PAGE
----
2010: 77. Winesburg, Ohio

“The writer, an old man with a white mustache, had some difficulty getting into bed.”

First Lines of “The Book of the Grotesque”

Winesburg, Ohio, Sherwood Anderson

      Winesburg, Ohio is a collection of loosely connected stories all set in the turn of the century small town of Winesburg, Ohio.  Although this is a midwestern story, it reminds me of the swath of “decayed small town New England” tales that were published in the same period - the works of E.A. Arlington, Spoon River Anthology, even (at the most extreme), Lovecraft.*  They are all stories about the strange crabbed emotional lives of outcasts and wierdos in the town - including people who seem normal, but are as emotionally tormented as anyone else.  Flowing through all the stories is the young writer George Willard, who seems above the angst, and bound to get out of town.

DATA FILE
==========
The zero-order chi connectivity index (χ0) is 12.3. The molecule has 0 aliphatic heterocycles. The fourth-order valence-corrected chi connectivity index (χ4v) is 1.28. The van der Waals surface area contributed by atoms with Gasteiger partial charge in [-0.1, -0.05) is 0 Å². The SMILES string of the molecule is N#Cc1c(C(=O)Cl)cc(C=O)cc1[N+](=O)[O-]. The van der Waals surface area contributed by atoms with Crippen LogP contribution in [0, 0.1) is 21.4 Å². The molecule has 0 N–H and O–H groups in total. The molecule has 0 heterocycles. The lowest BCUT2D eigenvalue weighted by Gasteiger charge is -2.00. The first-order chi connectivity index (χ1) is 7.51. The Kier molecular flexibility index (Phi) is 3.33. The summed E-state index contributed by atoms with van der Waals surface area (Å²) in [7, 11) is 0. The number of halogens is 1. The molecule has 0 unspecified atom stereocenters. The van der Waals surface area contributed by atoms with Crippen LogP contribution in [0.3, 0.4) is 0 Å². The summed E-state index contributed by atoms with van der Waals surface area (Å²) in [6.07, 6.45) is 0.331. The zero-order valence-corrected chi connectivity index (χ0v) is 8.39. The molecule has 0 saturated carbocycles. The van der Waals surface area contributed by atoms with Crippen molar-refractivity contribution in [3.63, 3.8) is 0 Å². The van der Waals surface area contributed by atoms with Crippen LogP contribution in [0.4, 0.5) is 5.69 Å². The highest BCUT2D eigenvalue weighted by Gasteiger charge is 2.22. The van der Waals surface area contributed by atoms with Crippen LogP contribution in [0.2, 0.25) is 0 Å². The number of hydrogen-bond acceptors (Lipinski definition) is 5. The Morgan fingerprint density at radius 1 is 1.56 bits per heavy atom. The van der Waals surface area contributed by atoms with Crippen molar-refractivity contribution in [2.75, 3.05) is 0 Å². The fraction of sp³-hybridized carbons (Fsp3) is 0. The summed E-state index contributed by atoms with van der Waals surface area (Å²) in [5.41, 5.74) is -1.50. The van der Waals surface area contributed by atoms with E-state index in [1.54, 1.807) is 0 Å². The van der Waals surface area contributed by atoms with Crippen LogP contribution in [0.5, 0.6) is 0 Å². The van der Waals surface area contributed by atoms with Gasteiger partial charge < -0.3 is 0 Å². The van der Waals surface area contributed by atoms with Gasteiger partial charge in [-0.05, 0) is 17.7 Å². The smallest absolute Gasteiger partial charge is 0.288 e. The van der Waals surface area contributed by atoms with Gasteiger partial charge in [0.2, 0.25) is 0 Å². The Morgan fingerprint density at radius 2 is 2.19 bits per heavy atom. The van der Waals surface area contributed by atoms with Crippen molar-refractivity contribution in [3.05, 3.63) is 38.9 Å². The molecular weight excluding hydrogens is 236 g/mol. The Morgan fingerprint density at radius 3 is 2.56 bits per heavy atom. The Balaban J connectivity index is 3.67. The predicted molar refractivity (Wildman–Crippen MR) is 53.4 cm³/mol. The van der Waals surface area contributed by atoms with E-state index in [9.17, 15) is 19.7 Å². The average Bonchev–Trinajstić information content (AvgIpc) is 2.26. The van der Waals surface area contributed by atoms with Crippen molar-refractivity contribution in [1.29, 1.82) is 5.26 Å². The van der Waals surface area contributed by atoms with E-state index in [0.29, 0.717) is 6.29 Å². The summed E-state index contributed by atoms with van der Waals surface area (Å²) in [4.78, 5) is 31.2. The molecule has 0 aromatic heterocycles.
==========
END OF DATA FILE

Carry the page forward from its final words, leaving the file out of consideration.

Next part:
I don’t know, I found this to be such a strange book.  The overwrought emotional anguish of the characters left me with the same impression that Lawrence does - maybe people were once like this, but they seem really alien to me, at least.  It’s not that people aren’t miserable today - lots are, obviously, but they don’t seem to be so  passionately and dramatically unhappy in the way they are in these books. Or maybe we just don’t write like this any more.  I don’t want to slam Anderson - there are great passages here, but the book is so overwrought that it left me cold.  When you compare Winesburg, Ohio, to his “The Egg” which is wry and tender, I think I prefer “The Egg.”


*The art editor must have thought so as well, since the cover of my copy is a picture of Andrew Wyeth’s Christina’s World, which is a Maine painting.  

Categories:  Re-Read, Fiction, Modern Library Top 100

© Carrie Dunsmore 2017